New treatments such as Emicizumab®, a mimetic agent of FVIII, allow prophylaxis in AH by routes and mechanisms of action different from those of classic prophylaxis, and can be started at younger ages with very satisfactory results, without the need to administer CFVIII, as shown by the HAVEN-7 study (NCT04431726). However, this therapy has limitations, because, although its use is not associated with the development of inhibitors against FVIII, this absence of risk is not due to the direct effect of the drug, but due to less or no need for exposure to FVIII. Prophylaxis with emicizumab® decreases spontaneous and severe bleeding, but the risk of bleeding is not zero, with mean annual bleeding rates (ABS) of between 2.6 and 4.5/year reported (HAVEN-3 NCT02847637, HAVEN-4 NCT03020160 studies). These bleeds may require administration of CFVIII. The need for intensive treatment in these first exposures to FVIII due to intercurrent bleeding that may occur while the patient is on emicizumab® prophylaxis confers a high risk of inhibitor development.4 In fact, in the HAVEN-7 study, which evaluates the efficacy and safety of emicizumab® prophylaxis in patients with severe AH, aged ≤12 months, 2 patients developed inhibitors against FVIII in the context of bleeding that required co-administration of CFVIII for resolution.5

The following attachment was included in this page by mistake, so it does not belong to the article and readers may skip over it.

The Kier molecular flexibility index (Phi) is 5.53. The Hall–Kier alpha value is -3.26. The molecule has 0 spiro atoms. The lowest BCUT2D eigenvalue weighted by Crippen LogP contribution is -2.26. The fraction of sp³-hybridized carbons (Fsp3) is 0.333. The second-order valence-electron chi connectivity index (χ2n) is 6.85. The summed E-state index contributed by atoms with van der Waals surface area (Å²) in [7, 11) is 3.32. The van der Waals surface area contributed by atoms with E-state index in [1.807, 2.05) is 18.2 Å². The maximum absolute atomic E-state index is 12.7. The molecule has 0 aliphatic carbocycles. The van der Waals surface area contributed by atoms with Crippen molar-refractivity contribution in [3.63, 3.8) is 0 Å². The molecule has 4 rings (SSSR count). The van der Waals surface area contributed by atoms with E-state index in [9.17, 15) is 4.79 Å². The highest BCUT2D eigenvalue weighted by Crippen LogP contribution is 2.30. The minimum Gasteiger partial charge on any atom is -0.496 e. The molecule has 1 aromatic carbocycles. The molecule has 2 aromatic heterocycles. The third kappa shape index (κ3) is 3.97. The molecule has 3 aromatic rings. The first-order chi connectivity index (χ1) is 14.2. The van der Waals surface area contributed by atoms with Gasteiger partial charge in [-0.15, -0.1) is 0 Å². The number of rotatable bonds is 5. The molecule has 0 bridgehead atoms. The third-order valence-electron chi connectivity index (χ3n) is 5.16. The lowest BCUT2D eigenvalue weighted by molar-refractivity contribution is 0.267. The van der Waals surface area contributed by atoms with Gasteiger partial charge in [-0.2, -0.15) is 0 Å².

The risk of inhibitor development in PUPs (previously untreated patients) with severe AH1 is about 30%; 79% appear in the first 20 exposures (SD) to CFVIII, although the risk persists until at least 75 SD.2 Prophylaxis with Emicizumab monotherapy could alter the "natural" history of inhibitor development since, with classical prophylaxis, neonates with severe AH take an average of 1.2 years to reach 75 SD and using Emicizumab®® alone it could take years before reaching 50-75 SD.6 Studies in non-severe AH7 in which the 1st administration of CFVIII ranged from 2.5 to 9.7 years, estimated that for patients with baseline FVIII of 5-15 IU/dl, 20 SD would be reached at 9.0 years of age and although age does not seem to be a key aspect in terms of the risk of developing inhibitors, it does seem that the older the age, the economic impact of Immune Tolerance Induction (ITI) is considerably greater. Therefore, there are many uncertainties surrounding the non-regular exposure to FVIII in patients who start prophylaxis with Emicizumab without regular exposure to CFVIII, so that ongoing studies such as the Atlanta Study (NCT04030052) or the EMI-PUPs study (NCT04030052)) will try to provide information on this issue, combining prophylaxis with Emicizumab®® and the administration of low doses of CFVIII up to 20-50 SD. However, there is no unanimity in the scientific community on how to act in this scenario. Recently, in 2022, Ranfa et al.8 published the results of an electronic survey carried out in 32 centers belonging to the PedNet, a survey that was answered by 28 centers and, in relation to their clinical practice, in 20 of 25 centers, Emicizumab® was the preferred option for prophylaxis in PUP or MTP (minimally treated patients), the majority (80%) without concomitant FVIII.